Spring, a prelude to summer promises future balmy evenings and the city streets are once again returned to us to be enjoyed and consumed. I am momentarily elated by the lighter longer days until I realise that the evening sun exposes my transgressive presence amongst the masses. My burgeoning seasonal optimism has already been challenged this year as I have experienced two incidents of homophobia whist gaily traversing the streets. As the creator of The Pansy Project you might expect that I would be resilient to such public displays of homophobia, yet it is, and still remains a shock. When a car full of men yell “Queer Bastard! You Fucking Queer Bastard!” I still recoil with a combination of fear, horror and embarrassment. I Immediately search for the nearest source of soil promising myself that I will return to plant a pansy - to resist, I attempt to convince myself that this is a protection, a defence.
In the five years since I began The Pansy Project I have spoken to hundreds of people about my experiences, the locations I have marked are seared into my memory, as are the names of the people who have been killed. With the increasing presence of 'social networking sites' like Facebook and Twitter a new context for discussion has emerged, like-minded people can gather virtually and explore the issues, offer support to bereft families and friends, with this a contemporary sense of solidarity is garnered.
Michael Causer's death last year in Liverpool is perhaps the most visceral example of this. His Facebook group with over six thousand members has brought together a community shocked by the death of this young man, beaten so severely that he died in hospital a few days later. Much has been made of the lack of media interest in this story, still even now many of my gay peers know nothing of the case. I have been contacted by various journalists and magazines to offer a view on the absence of coverage. I frequently suggest that the mainstream media believe that the problem of homophobia has been solved. The liberal left generally accept 'difference' though the majority of the public still read 'The Sun', which continues to demean and disparage the gay community, the mainstream still see gayness as a source of hilarity and reductive stereotypes are ubiquitous.
I have a platoon of pansies awaiting dispatch on my balcony, ready to mark the abuse I and others have experienced. Yet I am one man on a futile journey to combat homophobia. I have before invited others to plant pansies for themselves, I've asked that they take photographs and send them to me for addition to my website. This has proven to be a lot to ask from those with a passing interest, I dislike 'forcing' interaction, I believe the audience should want to get involved so have resisted asking too much from an already supportive group of people across the world who have showed interest in The Pansy Project. Though I fear my recent resistance to invite participation may have discouraged the few that may genuinely want to engage more directly with my project.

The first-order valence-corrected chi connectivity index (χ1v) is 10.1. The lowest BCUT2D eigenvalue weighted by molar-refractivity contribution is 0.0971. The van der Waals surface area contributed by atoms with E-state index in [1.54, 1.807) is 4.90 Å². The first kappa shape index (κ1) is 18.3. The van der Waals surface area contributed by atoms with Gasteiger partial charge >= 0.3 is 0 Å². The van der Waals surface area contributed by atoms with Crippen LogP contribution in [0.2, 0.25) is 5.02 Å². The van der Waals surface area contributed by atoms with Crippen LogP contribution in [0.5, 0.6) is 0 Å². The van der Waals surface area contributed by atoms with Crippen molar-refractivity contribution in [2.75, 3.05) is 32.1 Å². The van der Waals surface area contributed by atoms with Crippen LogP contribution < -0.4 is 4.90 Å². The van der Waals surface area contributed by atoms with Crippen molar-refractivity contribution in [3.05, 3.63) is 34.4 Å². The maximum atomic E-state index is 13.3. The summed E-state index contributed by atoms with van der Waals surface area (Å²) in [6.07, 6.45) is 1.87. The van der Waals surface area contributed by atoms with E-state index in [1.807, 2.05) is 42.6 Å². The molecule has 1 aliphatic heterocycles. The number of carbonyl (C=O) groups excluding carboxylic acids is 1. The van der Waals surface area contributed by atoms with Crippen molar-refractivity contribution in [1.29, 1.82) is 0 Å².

The image at the top of this page was not taken by me, it is a photo of a pansy planted in Brighton by Clara Lawes an interested member of the public who wanted to explore The Pansy Project herself. She asked if I'd planted any pansies in Brighton, I had not, I casually invited her to go ahead and plant one if she could find a location. She did and the image above documents the planting. I experienced a strange sense of 'Uncanny' when I first saw the image; I have planted thousands of pansies over the years, though could not recall the location. It is peculiar and heart-warming to suspect that others may want to participate in this way.
I now formally invite you to plant a pansy at a location of homophobia if you wish. It can be your own experience or that of a friend, you can do it alone or in a group, you can gain permission or not. It can be any colour (though I myself tend to abstain from yellow) when you have planted, take a photograph which in some way locates it in the place that it has been planted. If you have details of the abuse, this will become the title of the planted pansy, if you don't it can be dedicated to the person it's planted for. I would love to see the photograph, you can add it to The Pansy Project group on Facebook or e-mail it to firstname.lastname@example.org. I will then post a selection on this blog and the website.
Perhaps you will plant and perhaps you will not, you may just feel that you could if you wanted to, and for me that is the point. I mark every experience of homophobia with a planting, though until I do, it is the potential of the planting that I think about until it has been realised, for me this is a valuable part of the process.
Over the next couple of weeks I have four pansies to plant, two for myself in Manchester, another for a friend who was attacked on the corner of Whitworth Street. And I plan to plant one in Liverpool where Michael Causer was left for dead. I have sought permission from a family member which has been kindly granted. I will post the photographs here when they are planted.
My comments on the death of Michael Causer are due to appear in an article on Michael Causer in next months issue of Attitude magazine.
My Research Continues......